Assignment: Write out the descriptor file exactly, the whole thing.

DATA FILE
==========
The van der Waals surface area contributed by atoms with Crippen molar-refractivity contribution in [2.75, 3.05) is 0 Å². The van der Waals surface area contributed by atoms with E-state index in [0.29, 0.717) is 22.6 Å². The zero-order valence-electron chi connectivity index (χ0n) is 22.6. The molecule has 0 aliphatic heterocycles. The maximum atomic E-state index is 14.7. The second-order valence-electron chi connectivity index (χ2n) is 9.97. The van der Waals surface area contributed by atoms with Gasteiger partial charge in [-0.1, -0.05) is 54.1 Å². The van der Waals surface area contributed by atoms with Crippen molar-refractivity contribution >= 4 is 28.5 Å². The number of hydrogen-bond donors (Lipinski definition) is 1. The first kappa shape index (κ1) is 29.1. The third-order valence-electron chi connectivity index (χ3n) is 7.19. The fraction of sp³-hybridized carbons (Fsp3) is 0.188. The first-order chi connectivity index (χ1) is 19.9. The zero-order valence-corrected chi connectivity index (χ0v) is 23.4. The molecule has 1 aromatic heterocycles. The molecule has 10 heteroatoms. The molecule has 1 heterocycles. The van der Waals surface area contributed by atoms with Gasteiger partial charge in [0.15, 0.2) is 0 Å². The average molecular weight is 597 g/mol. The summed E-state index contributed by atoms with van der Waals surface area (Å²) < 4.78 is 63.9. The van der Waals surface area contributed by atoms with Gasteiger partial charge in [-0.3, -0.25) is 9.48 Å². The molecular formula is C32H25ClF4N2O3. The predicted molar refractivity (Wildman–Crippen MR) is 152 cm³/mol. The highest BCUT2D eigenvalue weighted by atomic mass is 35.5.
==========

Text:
The van der Waals surface area contributed by atoms with Crippen molar-refractivity contribution in [2.75, 3.05) is 0 Å². The van der Waals surface area contributed by atoms with E-state index in [0.29, 0.717) is 22.6 Å². The zero-order valence-electron chi connectivity index (χ0n) is 22.6. The molecule has 0 aliphatic heterocycles. The maximum atomic E-state index is 14.7. The second-order valence-electron chi connectivity index (χ2n) is 9.97. The van der Waals surface area contributed by atoms with Gasteiger partial charge in [-0.1, -0.05) is 54.1 Å². The van der Waals surface area contributed by atoms with Crippen molar-refractivity contribution >= 4 is 28.5 Å². The number of hydrogen-bond donors (Lipinski definition) is 1. The first kappa shape index (κ1) is 29.1. The third-order valence-electron chi connectivity index (χ3n) is 7.19. The fraction of sp³-hybridized carbons (Fsp3) is 0.188. The first-order chi connectivity index (χ1) is 19.9. The zero-order valence-corrected chi connectivity index (χ0v) is 23.4. The molecule has 1 aromatic heterocycles. The molecule has 10 heteroatoms. The molecule has 1 heterocycles. The van der Waals surface area contributed by atoms with Gasteiger partial charge in [0.15, 0.2) is 0 Å². The average molecular weight is 597 g/mol. The summed E-state index contributed by atoms with van der Waals surface area (Å²) < 4.78 is 63.9. The van der Waals surface area contributed by atoms with Gasteiger partial charge in [-0.3, -0.25) is 9.48 Å². The molecular formula is C32H25ClF4N2O3. The predicted molar refractivity (Wildman–Crippen MR) is 152 cm³/mol. The highest BCUT2D eigenvalue weighted by atomic mass is 35.5.